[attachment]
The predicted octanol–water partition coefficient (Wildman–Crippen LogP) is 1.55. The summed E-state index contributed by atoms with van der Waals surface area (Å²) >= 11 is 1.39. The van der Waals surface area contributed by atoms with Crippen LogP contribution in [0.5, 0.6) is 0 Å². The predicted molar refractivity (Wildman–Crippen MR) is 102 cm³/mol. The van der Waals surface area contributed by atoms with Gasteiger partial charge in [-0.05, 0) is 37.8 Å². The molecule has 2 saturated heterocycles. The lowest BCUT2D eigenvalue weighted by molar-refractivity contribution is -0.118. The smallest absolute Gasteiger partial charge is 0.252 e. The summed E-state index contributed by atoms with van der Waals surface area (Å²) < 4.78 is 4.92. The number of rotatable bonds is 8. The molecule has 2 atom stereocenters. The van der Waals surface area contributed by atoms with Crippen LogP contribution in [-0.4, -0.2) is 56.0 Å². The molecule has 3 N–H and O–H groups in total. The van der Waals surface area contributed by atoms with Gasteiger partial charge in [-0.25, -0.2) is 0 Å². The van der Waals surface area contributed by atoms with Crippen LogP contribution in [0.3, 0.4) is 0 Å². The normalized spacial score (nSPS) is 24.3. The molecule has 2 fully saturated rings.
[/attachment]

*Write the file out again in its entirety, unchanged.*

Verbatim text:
The predicted octanol–water partition coefficient (Wildman–Crippen LogP) is 1.55. The summed E-state index contributed by atoms with van der Waals surface area (Å²) >= 11 is 1.39. The van der Waals surface area contributed by atoms with Crippen LogP contribution in [0.5, 0.6) is 0 Å². The predicted molar refractivity (Wildman–Crippen MR) is 102 cm³/mol. The van der Waals surface area contributed by atoms with Gasteiger partial charge in [-0.05, 0) is 37.8 Å². The molecule has 2 saturated heterocycles. The lowest BCUT2D eigenvalue weighted by molar-refractivity contribution is -0.118. The smallest absolute Gasteiger partial charge is 0.252 e. The summed E-state index contributed by atoms with van der Waals surface area (Å²) < 4.78 is 4.92. The number of rotatable bonds is 8. The molecule has 2 atom stereocenters. The van der Waals surface area contributed by atoms with Crippen LogP contribution in [-0.4, -0.2) is 56.0 Å². The molecule has 3 N–H and O–H groups in total. The van der Waals surface area contributed by atoms with Gasteiger partial charge in [-0.25, -0.2) is 0 Å². The van der Waals surface area contributed by atoms with Crippen LogP contribution in [0.3, 0.4) is 0 Å². The normalized spacial score (nSPS) is 24.3. The molecule has 2 fully saturated rings.